Changing North Korea’s Future Through Its Women


  • While the women in Kim Jong Un’s family seem to gain prominence, ordinary North Korean women are also ready to be empowered.
  • The North Korean regime puts greater focus on women amid a declining birth rate.
  • The international community should encourage the regime to further empower women.


  • While the women in Kim Jong Un’s family seem to gain prominence, ordinary North Korean women are also ready to be empowered.
  • The North Korean regime puts greater focus on women amid a declining birth rate.
  • The international community should encourage the regime to further empower women.

News reports over the past few years featuring Kim Jong Un’s sister, Kim Yo Jong, or his daughter, Kim Ju Ae, have led to speculation about a future North Korea ruled by a woman. This is an intriguing development worth monitoring, given the North Korean regime’s history of patrilineal succession. However, ordinary North Korean women may have a greater role to play in the future of the country.

Women waved artificial flower bouquets as a group of activists passed during their rally calling for peace and reunification in Pyongyang, North Korea, May 22, 2015. (David Guttenfelder/The New York Times)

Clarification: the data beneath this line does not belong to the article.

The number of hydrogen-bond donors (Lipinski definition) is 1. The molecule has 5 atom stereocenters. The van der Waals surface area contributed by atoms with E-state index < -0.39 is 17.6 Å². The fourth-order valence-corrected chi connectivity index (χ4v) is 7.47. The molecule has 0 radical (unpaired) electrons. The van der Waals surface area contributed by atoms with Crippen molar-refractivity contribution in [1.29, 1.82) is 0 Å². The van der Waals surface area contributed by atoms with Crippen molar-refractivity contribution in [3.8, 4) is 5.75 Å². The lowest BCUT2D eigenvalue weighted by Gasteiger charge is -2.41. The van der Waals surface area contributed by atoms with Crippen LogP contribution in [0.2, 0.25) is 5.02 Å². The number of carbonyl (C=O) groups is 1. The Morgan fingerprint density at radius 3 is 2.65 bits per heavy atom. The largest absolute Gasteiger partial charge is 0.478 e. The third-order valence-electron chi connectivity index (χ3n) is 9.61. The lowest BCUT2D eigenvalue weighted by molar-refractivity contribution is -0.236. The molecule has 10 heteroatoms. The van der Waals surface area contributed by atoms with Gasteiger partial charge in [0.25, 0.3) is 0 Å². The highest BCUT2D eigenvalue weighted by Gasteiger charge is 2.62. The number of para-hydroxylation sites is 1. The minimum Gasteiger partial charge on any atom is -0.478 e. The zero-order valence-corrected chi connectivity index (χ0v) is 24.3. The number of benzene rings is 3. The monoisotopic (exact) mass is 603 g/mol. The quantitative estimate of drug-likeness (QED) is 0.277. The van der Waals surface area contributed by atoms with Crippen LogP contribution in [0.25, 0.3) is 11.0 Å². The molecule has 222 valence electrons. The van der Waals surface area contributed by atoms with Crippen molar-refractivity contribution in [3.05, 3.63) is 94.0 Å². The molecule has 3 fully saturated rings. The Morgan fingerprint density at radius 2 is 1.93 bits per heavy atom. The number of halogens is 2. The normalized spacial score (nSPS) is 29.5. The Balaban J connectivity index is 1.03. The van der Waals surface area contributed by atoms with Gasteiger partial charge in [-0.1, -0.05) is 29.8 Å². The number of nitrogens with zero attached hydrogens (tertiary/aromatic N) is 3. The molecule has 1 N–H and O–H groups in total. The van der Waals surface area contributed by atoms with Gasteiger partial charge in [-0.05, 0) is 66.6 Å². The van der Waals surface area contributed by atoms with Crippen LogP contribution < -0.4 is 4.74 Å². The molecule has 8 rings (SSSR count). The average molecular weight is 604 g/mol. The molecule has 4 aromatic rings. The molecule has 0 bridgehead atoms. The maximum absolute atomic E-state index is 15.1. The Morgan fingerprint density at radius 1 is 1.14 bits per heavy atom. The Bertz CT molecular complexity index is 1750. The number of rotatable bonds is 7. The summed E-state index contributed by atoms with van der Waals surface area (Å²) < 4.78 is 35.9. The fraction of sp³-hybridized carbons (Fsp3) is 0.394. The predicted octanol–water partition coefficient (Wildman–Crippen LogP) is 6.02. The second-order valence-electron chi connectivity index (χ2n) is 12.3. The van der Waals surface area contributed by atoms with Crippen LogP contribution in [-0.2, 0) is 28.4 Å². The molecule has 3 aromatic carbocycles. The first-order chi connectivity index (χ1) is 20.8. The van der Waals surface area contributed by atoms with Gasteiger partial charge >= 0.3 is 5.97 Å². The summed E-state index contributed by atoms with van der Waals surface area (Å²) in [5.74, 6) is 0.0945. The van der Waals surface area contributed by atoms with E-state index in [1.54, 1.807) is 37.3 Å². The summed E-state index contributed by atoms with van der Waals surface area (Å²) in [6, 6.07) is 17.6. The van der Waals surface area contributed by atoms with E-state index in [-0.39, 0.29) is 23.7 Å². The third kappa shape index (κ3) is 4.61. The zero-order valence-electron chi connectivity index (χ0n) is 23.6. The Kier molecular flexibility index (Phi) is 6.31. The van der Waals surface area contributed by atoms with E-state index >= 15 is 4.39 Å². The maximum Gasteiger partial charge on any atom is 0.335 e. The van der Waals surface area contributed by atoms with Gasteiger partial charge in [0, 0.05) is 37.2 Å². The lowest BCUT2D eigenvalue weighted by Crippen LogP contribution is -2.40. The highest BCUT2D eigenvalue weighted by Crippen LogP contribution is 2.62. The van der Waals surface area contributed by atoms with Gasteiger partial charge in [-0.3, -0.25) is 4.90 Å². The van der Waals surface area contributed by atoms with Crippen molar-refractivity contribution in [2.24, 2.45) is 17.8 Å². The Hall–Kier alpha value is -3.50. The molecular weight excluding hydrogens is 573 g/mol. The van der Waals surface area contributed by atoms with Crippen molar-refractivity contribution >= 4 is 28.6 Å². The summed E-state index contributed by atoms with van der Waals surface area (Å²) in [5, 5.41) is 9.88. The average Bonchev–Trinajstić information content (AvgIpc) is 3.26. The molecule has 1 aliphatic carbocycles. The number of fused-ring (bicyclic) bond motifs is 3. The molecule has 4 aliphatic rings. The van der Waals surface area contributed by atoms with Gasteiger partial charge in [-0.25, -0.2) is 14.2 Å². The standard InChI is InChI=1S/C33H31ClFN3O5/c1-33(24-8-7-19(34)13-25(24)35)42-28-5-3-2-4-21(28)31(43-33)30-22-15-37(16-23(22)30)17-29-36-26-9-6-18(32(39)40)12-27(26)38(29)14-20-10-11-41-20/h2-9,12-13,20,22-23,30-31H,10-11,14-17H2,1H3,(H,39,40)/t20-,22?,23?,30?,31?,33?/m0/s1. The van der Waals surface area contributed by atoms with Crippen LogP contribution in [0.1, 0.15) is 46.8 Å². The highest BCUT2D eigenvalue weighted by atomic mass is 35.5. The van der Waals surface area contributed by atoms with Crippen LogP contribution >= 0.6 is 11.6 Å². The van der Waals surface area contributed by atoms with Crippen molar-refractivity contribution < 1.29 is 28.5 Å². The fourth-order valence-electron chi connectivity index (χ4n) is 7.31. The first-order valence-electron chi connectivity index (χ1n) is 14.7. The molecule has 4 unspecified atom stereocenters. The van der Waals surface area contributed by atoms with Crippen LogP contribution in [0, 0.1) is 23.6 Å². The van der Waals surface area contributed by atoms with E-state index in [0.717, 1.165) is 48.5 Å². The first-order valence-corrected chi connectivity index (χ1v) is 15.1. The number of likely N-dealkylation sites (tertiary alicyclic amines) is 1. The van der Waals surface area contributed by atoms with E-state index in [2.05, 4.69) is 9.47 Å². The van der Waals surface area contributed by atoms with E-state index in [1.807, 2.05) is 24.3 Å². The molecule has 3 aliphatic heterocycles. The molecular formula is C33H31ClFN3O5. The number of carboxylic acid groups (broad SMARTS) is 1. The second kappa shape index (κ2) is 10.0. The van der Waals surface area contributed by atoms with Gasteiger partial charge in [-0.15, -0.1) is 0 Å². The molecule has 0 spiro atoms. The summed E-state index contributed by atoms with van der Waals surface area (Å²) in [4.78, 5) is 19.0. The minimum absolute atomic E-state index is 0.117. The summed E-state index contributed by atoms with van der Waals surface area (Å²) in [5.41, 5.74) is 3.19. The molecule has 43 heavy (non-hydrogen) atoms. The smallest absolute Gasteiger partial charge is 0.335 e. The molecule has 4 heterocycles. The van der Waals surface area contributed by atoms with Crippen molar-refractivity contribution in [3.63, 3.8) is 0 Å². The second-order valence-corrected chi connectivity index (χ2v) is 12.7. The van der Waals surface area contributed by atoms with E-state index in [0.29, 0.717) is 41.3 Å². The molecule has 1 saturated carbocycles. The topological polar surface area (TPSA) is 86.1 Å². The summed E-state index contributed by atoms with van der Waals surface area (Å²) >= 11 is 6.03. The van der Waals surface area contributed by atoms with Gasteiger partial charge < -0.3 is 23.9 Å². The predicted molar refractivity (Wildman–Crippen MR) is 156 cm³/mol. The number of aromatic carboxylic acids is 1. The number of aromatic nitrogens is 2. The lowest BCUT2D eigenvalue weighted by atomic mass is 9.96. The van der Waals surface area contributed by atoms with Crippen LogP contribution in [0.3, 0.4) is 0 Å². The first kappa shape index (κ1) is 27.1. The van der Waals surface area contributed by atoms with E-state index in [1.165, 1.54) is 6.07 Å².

Women waved artificial flower bouquets as a group of activists passed during their rally calling for peace and reunification in Pyongyang, North Korea, May 22, 2015. (David Guttenfelder/The New York Times)

These women are typically out of the spotlight but always present in the background, working for the Kaesong Industrial Complex, applauding Kim Jong Un or his military parade with flowers, or dancing to songs in front of respected guests. They have never received significant attention, but they might have the potential to empower themselves and create positive dynamics in contemporary North Korea. Accordingly, the international community should focus specifically on increasing those women’s access to opportunities and resources and their ability to effect change in North Korean society through various multilateral engagements.

Women in the Kim Family: Evidence of Women’s Empowerment?